ETFs Made Easy: Understanding Spreads

April 24, 2015

Beware Trading At The Open

This is an extremely common pattern—the initial bids and asks here are almost 30 cents wide. That said, five minutes into the day, those spreads collapsed to about 6 cents wide, where they remain all day long. This is one of the reasons we always say, “don’t trade the open.” ETFs need their morning coffee just like everyone else.

The second question you need to ask is whether those spreads are “fair.”

The way you’d normally check that is by looking at the intraday net asset value (NAV)—a near-real-time calculation disseminated by the exchange on which the ETF is listed—to see how it maps to where the ETF is actually trading. For example, here’s how the actual trades of KBWP matched up against iNAV yesterday:

Source: FactSet Research Systems

Finding Fair Value

You can see that while KBWP (the blue line) only traded a handful of times, the underlying stocks that drive the intraday NAV (the yellow line) changed values all day. For a thinly traded ETF like KBWP, this looks “pretty good.”

To know with absolute certainty, you’d have to calculate a “bid fair value” and an “ask fair value” for every one of the underlying holdings, then compare that with the bid and ask of the ETF. In fact, that’s exactly what market makers do while they’re trying to figure out when to leap in and arbitrage out any price discrepancies.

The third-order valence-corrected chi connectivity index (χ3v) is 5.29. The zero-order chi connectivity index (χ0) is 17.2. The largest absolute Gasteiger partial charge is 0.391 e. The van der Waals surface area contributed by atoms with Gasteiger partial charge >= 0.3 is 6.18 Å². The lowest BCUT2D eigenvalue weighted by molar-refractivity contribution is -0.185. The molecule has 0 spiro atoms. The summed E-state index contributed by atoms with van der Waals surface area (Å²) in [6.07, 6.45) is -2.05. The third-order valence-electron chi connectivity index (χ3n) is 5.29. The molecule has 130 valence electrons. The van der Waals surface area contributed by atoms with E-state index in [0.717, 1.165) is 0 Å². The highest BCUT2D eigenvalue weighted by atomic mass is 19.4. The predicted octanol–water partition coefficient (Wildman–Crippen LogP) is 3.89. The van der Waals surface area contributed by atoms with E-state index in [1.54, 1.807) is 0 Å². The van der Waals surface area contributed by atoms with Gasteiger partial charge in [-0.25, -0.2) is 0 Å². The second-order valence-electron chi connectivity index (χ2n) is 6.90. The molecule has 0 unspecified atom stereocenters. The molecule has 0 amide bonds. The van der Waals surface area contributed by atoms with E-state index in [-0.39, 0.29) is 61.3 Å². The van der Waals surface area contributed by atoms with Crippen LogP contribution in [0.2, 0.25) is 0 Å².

But as an ETF investor, you can mostly ignore that level of detail and simply look at spreads and INAV to see whether they’re all in the ballpark.

One final note: It can be helpful to glance at how an ETF normally trades. When you go to the Screener at, or an individual fund page, you’ll see an “average spread” calculation. KBWP’s, for instance, is 18 cents wide, or 42 basis points. Calculating that is trickier than it looks.

In many places, you’ll find just take the last spread of the day—at the close—and average that out over some number of days. The problem is that closing spreads are just plain dumb. Most investors should never be trading at the close at 4 p.m. Eastern Time on the nose and on the open market.

A Better Idea

What we do here at FactSet is a little more complex.

We look at every millisecond of each day and calculate a time-weighted average spread. So if the spread is 20 cents wide all day, but blasts open to 25 cents right at the close, that 25 cents won’t matter much in the calculation. We also discard outliers outside a standard-deviation band each day to make sure we’re really representing the real-world spread an investor is experiencing.

We then take the median of 45 trading days of those time-weighted average spreads.

That may sound complicated, and in practice, it’s a lot of math. But luckily all those computations can give you a very good understanding of what “normal” is for an ETF. And in this case, “normal” for KBWP is 18 cents wide.

Dave Nadig is VP and director of exchange-traded funds at Factset Research Systems. At the time this article was written, the author held no positions in the securities mentioned. You can reach Dave Nadig at [email protected], or on Twitter @DaveNadig.

Find your next ETF